The Gothic Origin of Modern Civility: Mandeville and the Scots on Courage

Journal of Scottish Philosophy 12 (1):51-69 (2014)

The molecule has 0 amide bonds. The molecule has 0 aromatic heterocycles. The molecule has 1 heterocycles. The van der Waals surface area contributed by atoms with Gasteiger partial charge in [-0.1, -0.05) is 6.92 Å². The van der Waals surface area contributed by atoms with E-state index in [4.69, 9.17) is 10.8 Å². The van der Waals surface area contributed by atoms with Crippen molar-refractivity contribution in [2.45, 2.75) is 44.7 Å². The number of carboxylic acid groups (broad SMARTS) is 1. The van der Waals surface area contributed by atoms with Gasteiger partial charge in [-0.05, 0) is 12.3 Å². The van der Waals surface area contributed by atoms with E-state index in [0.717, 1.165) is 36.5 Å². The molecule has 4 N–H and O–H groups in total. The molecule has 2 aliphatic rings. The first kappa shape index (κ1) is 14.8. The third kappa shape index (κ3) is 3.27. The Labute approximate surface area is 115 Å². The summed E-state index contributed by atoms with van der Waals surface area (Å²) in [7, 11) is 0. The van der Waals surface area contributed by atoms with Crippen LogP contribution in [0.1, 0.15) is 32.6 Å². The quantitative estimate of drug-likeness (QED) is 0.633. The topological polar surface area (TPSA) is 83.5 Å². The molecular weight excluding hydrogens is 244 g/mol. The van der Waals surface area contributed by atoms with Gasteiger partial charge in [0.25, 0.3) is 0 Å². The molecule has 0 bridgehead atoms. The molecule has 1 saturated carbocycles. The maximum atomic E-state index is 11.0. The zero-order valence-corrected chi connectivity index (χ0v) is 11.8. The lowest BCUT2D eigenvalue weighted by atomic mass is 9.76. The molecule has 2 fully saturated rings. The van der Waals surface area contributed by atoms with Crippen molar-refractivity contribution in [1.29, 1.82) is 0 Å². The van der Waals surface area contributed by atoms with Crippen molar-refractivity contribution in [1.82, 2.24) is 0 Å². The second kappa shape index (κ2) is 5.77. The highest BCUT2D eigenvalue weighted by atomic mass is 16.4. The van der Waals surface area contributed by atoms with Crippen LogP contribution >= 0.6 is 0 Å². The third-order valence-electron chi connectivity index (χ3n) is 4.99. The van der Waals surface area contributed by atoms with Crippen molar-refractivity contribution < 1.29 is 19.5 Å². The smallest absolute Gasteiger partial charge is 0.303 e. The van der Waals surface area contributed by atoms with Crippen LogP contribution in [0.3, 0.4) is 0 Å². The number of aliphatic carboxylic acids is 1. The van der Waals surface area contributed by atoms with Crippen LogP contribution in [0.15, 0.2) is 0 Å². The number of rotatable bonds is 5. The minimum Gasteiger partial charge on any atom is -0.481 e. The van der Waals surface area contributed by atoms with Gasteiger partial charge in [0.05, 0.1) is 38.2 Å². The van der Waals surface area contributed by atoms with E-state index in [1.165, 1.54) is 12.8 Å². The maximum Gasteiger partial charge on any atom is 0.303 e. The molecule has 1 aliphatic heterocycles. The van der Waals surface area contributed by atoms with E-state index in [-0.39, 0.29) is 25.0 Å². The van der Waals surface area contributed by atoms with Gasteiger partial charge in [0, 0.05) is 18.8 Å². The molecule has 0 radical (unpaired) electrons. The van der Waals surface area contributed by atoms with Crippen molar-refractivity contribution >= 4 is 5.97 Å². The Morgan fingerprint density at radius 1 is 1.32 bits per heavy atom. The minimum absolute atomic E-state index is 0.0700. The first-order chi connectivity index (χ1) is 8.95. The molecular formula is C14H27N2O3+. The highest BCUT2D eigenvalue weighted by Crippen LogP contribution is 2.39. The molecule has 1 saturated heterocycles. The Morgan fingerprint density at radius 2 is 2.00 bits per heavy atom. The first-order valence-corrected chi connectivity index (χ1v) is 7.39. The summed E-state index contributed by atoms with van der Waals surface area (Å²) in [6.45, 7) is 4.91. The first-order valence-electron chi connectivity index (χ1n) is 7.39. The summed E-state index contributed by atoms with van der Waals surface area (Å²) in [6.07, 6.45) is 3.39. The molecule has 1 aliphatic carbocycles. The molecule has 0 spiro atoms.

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This paper seeks to establish that Bernard Mandeville's ideas on courage and honour shaped the Scottish debate about ancients and moderns by formulating a perspective how eighteenth-century civil societies grew large, luxurious and feminine without losing their ability to wage war. My focus is on Mandeville's positive influence on David Hume, whose writings were a springboard for many Mandevillean ideas in Scotland. In contrast to a recent claim in scholarship, Hume aimed to discredit, instead of developing, Shaftesburyan ideas of ancient courage. The concluding part of the paper will discuss Andrew Millar and Adam Ferguson in this context.



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